With Jesus Christ not only as the centre of Christian wellness but also as the model for Christian wellness, one can see that it is important to care for one’s own finite and frail human self.  Therefore, by restoring and maintaining Christian wellness through the process outlined above, one lives in wellness by taking charge of his own personal wellness, so that he might better serve others, and by letting go of all of the things over which he, in his inadequacy and human finitude, has no control over.  It is enough to trust in God to take care of all of such things, while one trusts in the forgiveness that is his through Jesus Christ.  As one takes charge of his own personal wellness, he then makes better choices that will enable him to improve his wellness in each dimension of his life:  emotional, vocational, social, intellectual, spiritual, physical and financial.

Out of compassion and concern for the gifts that God has given to the church, further study is needed regarding how to improve the wellness of pastors. For example, the seminaries of our church have a unique opportunity to lay a foundation of wellness even as people are being formed as pastors.  They could help students to learn about themselves, their strengths and weaknesses; equip them to function in the stressful dynamics of ministry; raise their awareness of wellness and encourage them to practice wellness, and facilitate and encourage pastoral counselling to give students the opportunity to deal with ongoing psychological issues.  Initiatives such as these during this special time of growth and development at seminary will go a long ways toward helping people enjoy higher levels of wellness during their tenure as pastors.

Other areas are also worthy of further study, such as the development of programs to improve the wellness of pastors in their first seven years of ministry.  Possible initiatives toward this end might include the facilitation of mentoring relationships and peer support during these first critical years.  Some districts may consider contracting experienced pastors to provide pastoral care to young pastors in remote areas. Another possibility is the development of programs to improve the wellness of all of the pastors of LCC.  These programs could include Bible studies and discussion papers to raise awareness about wellness, encouragement and facilitation of pastoral care or mentoring relationships, and encouragement that pastors should use the care and support programs offered.  So that pastors may have the support they need to improve their own personal wellness, it is also important to raise congregational awareness regarding the value of Christian wellness in general and pastoral Christian wellness in particular.  This could be done through Bible studies, discussion papers, and related articles in church media.  Further study on some of the factors that relate to wellness would also be helpful, such as financial compensation, residing in parsonages, and the priority a pastor gives to being a father.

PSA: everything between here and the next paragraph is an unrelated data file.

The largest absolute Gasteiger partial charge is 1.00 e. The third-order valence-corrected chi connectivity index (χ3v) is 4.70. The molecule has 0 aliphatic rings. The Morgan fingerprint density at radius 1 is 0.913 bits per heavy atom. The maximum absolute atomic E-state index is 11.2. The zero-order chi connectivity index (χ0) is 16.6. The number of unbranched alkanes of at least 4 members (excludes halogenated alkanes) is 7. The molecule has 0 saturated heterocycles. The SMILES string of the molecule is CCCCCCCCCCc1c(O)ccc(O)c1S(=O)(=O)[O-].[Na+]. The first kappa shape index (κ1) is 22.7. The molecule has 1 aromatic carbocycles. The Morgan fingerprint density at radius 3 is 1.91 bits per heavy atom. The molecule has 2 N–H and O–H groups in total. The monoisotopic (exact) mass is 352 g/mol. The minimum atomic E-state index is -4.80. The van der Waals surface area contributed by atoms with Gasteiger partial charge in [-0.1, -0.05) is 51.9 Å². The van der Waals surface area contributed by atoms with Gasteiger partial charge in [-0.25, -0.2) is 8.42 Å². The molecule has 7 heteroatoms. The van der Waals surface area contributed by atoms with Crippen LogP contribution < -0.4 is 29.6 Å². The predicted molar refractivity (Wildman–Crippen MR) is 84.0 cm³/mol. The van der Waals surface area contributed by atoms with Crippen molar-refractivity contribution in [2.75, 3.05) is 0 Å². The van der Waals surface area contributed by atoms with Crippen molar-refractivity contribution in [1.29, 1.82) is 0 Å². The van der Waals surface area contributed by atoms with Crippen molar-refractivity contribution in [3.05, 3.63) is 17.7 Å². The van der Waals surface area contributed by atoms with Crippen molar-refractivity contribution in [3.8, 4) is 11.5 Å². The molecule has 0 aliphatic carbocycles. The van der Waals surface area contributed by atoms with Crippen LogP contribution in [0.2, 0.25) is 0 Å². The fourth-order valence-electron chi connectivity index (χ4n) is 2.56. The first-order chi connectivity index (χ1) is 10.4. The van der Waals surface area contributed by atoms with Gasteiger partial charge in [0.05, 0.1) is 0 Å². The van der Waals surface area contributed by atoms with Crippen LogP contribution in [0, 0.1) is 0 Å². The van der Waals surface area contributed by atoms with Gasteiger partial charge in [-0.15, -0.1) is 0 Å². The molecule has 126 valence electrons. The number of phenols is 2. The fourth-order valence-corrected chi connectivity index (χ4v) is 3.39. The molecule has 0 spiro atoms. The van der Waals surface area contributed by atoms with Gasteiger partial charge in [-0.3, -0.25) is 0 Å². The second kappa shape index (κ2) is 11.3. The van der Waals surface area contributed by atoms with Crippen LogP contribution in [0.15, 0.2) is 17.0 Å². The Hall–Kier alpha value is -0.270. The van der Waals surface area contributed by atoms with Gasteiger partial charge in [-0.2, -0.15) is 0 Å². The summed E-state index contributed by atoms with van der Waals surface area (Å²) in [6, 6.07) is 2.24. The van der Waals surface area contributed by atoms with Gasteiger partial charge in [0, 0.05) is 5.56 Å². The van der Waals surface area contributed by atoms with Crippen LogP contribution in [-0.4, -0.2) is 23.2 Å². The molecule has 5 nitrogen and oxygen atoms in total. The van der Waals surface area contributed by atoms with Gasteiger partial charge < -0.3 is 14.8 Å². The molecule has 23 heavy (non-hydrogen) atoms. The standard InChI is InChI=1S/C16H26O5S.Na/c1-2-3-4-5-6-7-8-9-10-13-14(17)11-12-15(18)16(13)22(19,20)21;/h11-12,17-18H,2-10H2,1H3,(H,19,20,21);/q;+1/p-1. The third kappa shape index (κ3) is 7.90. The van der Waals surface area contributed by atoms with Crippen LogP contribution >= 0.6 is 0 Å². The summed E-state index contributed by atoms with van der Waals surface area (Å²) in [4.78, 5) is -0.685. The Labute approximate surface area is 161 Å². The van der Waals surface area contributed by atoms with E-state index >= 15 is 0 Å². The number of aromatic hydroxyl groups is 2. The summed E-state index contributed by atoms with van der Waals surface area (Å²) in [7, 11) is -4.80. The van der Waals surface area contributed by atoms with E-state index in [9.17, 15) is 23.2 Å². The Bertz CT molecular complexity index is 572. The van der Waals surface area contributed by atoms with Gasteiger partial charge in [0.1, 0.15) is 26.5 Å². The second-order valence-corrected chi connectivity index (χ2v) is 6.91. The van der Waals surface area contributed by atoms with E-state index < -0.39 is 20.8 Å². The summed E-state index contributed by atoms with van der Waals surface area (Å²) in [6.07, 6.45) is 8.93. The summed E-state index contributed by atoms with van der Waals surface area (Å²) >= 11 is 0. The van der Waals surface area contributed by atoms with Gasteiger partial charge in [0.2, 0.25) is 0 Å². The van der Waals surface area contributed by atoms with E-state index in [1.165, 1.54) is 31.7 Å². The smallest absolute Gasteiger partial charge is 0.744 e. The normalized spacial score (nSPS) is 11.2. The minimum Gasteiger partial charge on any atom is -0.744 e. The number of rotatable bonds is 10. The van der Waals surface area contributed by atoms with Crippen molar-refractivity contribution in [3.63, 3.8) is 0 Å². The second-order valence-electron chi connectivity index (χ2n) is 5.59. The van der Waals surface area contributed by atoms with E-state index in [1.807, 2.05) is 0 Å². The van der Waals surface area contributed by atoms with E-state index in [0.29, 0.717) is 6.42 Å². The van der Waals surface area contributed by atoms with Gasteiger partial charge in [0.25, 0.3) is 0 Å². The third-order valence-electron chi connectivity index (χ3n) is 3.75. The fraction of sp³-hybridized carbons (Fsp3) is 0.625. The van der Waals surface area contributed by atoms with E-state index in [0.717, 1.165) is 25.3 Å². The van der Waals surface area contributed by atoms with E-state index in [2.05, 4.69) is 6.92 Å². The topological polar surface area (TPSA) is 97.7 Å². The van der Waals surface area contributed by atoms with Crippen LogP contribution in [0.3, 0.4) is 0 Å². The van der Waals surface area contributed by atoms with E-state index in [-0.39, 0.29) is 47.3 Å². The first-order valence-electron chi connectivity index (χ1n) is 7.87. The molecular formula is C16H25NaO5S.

Christian wellness is not a magic elixir that solves all the problems of all pastors.  But it can be a helpful approach as we reach out to hurting pastors and try to assist them, and as we try to lessen the incidence of distress and burnout.  Wellness is not a new law or a new perfectionism.  All Christians are imperfect, frail and weak human beings.  Yet, because God has shown love and grace to us, we reach out to one another with love and grace.  Christian wellness is nothing but living in the baptismal grace that God has given to us.  Christian wellness is restored and maintained by nothing other than confession and forgiveness in the context of a loving pastoral relationship.  In God’s grace and love, we already have Christian wellness.  By His grace and love, we live in Christian wellness.  Our Christian wellness will never be perfect on this side of heaven; but in the meantime, we do the best that we can, and trust everything else to God’s love and forgiveness.

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“If one part [of the body of Christ] suffers, every part suffers with it; if one part is honored, every part rejoices with it” (1 Cor 12:26).


[1] Survey results indicate that 14.5% of active LCC pastors are suffering from  burnout, 2.6% are suffering from extreme burnout and 47.9% are bordering on burnout.  2.6% + 14.5% = 17.1% or more than one out of every six.  47.9% is nearly three out of every six.  2.6% x 275 active LCC pastors = 7.15 pastors who are suffering from extreme burnout.